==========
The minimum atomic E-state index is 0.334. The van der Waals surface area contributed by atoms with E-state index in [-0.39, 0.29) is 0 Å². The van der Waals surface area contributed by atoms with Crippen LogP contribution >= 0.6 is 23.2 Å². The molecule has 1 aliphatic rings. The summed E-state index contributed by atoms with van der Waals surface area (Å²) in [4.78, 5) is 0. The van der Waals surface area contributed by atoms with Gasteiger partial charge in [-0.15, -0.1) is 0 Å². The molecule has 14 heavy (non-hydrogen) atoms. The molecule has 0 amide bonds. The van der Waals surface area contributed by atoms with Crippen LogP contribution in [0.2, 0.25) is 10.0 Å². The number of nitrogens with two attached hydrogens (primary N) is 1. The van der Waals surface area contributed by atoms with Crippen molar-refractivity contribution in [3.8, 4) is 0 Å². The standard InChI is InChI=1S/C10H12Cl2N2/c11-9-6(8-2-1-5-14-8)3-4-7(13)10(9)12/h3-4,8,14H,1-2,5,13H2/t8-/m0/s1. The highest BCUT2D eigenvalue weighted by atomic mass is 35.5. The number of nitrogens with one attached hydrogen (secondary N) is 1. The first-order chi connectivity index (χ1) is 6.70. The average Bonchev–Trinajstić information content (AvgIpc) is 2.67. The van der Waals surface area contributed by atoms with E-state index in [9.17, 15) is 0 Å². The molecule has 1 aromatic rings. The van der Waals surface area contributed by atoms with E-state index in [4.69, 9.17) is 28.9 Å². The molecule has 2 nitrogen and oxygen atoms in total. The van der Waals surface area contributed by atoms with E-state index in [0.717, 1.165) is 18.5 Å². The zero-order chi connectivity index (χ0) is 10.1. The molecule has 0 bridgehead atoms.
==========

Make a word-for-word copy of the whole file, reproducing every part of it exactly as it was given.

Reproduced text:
The minimum atomic E-state index is 0.334. The van der Waals surface area contributed by atoms with E-state index in [-0.39, 0.29) is 0 Å². The van der Waals surface area contributed by atoms with Crippen LogP contribution >= 0.6 is 23.2 Å². The molecule has 1 aliphatic rings. The summed E-state index contributed by atoms with van der Waals surface area (Å²) in [4.78, 5) is 0. The van der Waals surface area contributed by atoms with Gasteiger partial charge in [-0.15, -0.1) is 0 Å². The molecule has 14 heavy (non-hydrogen) atoms. The molecule has 0 amide bonds. The van der Waals surface area contributed by atoms with Crippen LogP contribution in [0.2, 0.25) is 10.0 Å². The number of nitrogens with two attached hydrogens (primary N) is 1. The van der Waals surface area contributed by atoms with Crippen molar-refractivity contribution in [3.8, 4) is 0 Å². The standard InChI is InChI=1S/C10H12Cl2N2/c11-9-6(8-2-1-5-14-8)3-4-7(13)10(9)12/h3-4,8,14H,1-2,5,13H2/t8-/m0/s1. The highest BCUT2D eigenvalue weighted by atomic mass is 35.5. The number of nitrogens with one attached hydrogen (secondary N) is 1. The first-order chi connectivity index (χ1) is 6.70. The average Bonchev–Trinajstić information content (AvgIpc) is 2.67. The van der Waals surface area contributed by atoms with E-state index in [9.17, 15) is 0 Å². The molecule has 1 aromatic rings. The van der Waals surface area contributed by atoms with E-state index in [4.69, 9.17) is 28.9 Å². The molecule has 2 nitrogen and oxygen atoms in total. The van der Waals surface area contributed by atoms with E-state index in [0.717, 1.165) is 18.5 Å². The zero-order chi connectivity index (χ0) is 10.1. The molecule has 0 bridgehead atoms.